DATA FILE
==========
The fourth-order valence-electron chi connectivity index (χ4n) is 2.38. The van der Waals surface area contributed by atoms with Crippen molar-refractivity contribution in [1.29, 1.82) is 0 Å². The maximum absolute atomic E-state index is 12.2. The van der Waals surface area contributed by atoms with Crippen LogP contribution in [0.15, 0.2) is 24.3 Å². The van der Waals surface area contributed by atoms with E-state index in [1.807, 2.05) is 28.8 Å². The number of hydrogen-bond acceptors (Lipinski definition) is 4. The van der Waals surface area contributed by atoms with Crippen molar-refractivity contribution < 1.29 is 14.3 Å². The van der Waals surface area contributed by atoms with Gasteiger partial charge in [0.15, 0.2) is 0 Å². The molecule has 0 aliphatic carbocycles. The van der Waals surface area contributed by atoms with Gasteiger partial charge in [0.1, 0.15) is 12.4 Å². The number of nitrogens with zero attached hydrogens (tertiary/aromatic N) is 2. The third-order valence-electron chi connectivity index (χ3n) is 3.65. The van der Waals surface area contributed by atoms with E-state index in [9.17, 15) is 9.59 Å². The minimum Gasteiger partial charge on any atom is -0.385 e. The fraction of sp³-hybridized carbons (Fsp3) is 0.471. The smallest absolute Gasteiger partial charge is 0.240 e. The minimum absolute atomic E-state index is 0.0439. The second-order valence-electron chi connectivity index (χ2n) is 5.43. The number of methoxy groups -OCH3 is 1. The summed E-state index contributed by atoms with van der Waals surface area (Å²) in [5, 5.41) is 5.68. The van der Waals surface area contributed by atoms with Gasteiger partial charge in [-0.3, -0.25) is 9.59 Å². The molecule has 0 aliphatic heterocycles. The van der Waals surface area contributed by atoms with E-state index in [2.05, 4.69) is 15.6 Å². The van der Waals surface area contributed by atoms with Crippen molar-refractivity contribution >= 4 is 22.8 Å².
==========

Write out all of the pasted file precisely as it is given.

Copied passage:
The fourth-order valence-electron chi connectivity index (χ4n) is 2.38. The van der Waals surface area contributed by atoms with Crippen molar-refractivity contribution in [1.29, 1.82) is 0 Å². The maximum absolute atomic E-state index is 12.2. The van der Waals surface area contributed by atoms with Crippen LogP contribution in [0.15, 0.2) is 24.3 Å². The van der Waals surface area contributed by atoms with E-state index in [1.807, 2.05) is 28.8 Å². The number of hydrogen-bond acceptors (Lipinski definition) is 4. The van der Waals surface area contributed by atoms with Crippen molar-refractivity contribution < 1.29 is 14.3 Å². The van der Waals surface area contributed by atoms with Gasteiger partial charge in [0.15, 0.2) is 0 Å². The molecule has 0 aliphatic carbocycles. The van der Waals surface area contributed by atoms with Gasteiger partial charge in [0.1, 0.15) is 12.4 Å². The number of nitrogens with zero attached hydrogens (tertiary/aromatic N) is 2. The third-order valence-electron chi connectivity index (χ3n) is 3.65. The van der Waals surface area contributed by atoms with E-state index in [9.17, 15) is 9.59 Å². The minimum Gasteiger partial charge on any atom is -0.385 e. The fraction of sp³-hybridized carbons (Fsp3) is 0.471. The smallest absolute Gasteiger partial charge is 0.240 e. The minimum absolute atomic E-state index is 0.0439. The second-order valence-electron chi connectivity index (χ2n) is 5.43. The number of methoxy groups -OCH3 is 1. The summed E-state index contributed by atoms with van der Waals surface area (Å²) in [5, 5.41) is 5.68. The van der Waals surface area contributed by atoms with Gasteiger partial charge in [-0.3, -0.25) is 9.59 Å². The molecule has 0 aliphatic heterocycles. The van der Waals surface area contributed by atoms with E-state index in [2.05, 4.69) is 15.6 Å². The van der Waals surface area contributed by atoms with Crippen molar-refractivity contribution >= 4 is 22.8 Å².